Innovative Companies: DomiKnow Inc.
The problem, the innovation and how they did it
Friday, May 03, 2013 7:00 AM
• Established: 2011
• CEO/Founder: John Stokka
• Location: 317 Sixth Ave., Suite 740, Des Moines
• Website: http://www.domiknow.com/
Small businesses, such as restaurants, retailers and service providers, often don’t have the time or expertise to effectively market themselves.
After acquiring email addresses and other data for millions of potential customers, the company fashioned itself as a one-stop shop for small companies to affordably market themselves online with email and social media.
How they did it:
John Stokka knew the value of data.
When he started an Internet company in 2003, he discovered the effectiveness of email marketing and the availability of data.
There was a time when purchasing basic marketing data – things such as a person’s name, address, city, telephone number, gender – would cost a dollar per record. But in 2003, he purchased a database from an email marketing company, with about a million records, for a few thousand dollars.
“So I felt like I was sitting on a million dollars,” Stokka said. “I immediately began to try to buy as much data as possible... and started developing some technology to do email deployment.”
He routinely collected the data, developed a data management system and launched DomiKnow Inc., which stands for “dominate with knowledge,” in December 2011.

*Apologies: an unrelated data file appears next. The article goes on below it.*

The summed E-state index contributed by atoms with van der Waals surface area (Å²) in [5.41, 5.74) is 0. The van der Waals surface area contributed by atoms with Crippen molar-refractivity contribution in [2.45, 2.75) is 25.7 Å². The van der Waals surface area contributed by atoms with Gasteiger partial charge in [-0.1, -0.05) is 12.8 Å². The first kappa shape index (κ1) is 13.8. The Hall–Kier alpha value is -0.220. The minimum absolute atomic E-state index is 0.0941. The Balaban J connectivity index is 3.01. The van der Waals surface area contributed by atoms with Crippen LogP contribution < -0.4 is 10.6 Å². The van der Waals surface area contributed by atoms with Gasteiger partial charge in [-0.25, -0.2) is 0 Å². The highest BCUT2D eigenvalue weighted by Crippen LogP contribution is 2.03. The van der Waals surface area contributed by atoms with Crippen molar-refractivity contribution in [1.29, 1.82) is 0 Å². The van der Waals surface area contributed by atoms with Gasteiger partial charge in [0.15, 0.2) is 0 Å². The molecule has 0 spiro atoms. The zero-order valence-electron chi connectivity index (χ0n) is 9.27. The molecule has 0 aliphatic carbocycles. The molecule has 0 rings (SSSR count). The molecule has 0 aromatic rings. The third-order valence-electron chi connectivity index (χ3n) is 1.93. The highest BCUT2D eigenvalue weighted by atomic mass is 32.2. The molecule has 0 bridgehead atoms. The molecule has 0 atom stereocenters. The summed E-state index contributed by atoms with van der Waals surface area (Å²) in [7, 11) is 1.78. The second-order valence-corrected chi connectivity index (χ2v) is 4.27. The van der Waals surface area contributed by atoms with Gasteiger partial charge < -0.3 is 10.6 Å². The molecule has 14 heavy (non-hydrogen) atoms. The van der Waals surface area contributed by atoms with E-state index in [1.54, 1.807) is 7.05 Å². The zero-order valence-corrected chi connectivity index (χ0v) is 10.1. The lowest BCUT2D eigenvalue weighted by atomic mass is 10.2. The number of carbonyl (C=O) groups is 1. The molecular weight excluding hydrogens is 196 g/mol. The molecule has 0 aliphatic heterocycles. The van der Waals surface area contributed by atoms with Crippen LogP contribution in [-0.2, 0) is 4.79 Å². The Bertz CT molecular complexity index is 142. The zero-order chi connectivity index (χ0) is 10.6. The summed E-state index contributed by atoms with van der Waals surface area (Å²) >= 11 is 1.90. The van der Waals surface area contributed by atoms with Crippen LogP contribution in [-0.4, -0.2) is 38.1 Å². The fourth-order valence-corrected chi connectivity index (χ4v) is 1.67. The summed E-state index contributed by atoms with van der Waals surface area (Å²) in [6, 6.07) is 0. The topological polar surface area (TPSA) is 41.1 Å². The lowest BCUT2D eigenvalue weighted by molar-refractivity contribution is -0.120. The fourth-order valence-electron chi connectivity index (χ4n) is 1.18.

DomiKnow’s consumer email database has about 350 million records, which the company estimates to represent about 40 percent of the country’s population when people with multiple email addresses are taken into account. Beyond that, the company has the entire U.S Postal Service database and other databases, such as U.S. auto registrations in the past year and voter records for the last election. It also has a robust amount of information about people’s preferences and interests, which allows DomiKnow to focus on highly targeted audiences.
“There’s a few, a very few, handful of Fortune 100 companies that have databases like that, but nobody else that we know has anything of the size and scope of what we have at any level near ours,” Stokka said. Furthermore, he has created the software to tailor lists of potential customers to the client’s specific needs.
An example: DomiKnow recently was approached by a company that sells refurbished musical instruments to children. For that company, Domiknow could use its database to find households with children between the ages of 11 and 16 who are interested in the arts.
DomiKnow, in just more than a year, has become a public company, trading under the ticker symbol of DMNO. It has worked with about 40 companies since it was founded, and has gone from zero to 10 employees.
Domiknow is currently working to complete a large round of financing with institutional investors. The company is primed to grow its business exponentially, Stokka said.
“What we do for one company, we can do for two companies,” he said. “What we do for two companies, we can do for 20 companies. And what we do for 20 companies, we can do for 200 and 2,000. Our only limitation is the number of people, and the number of hours in the day.”
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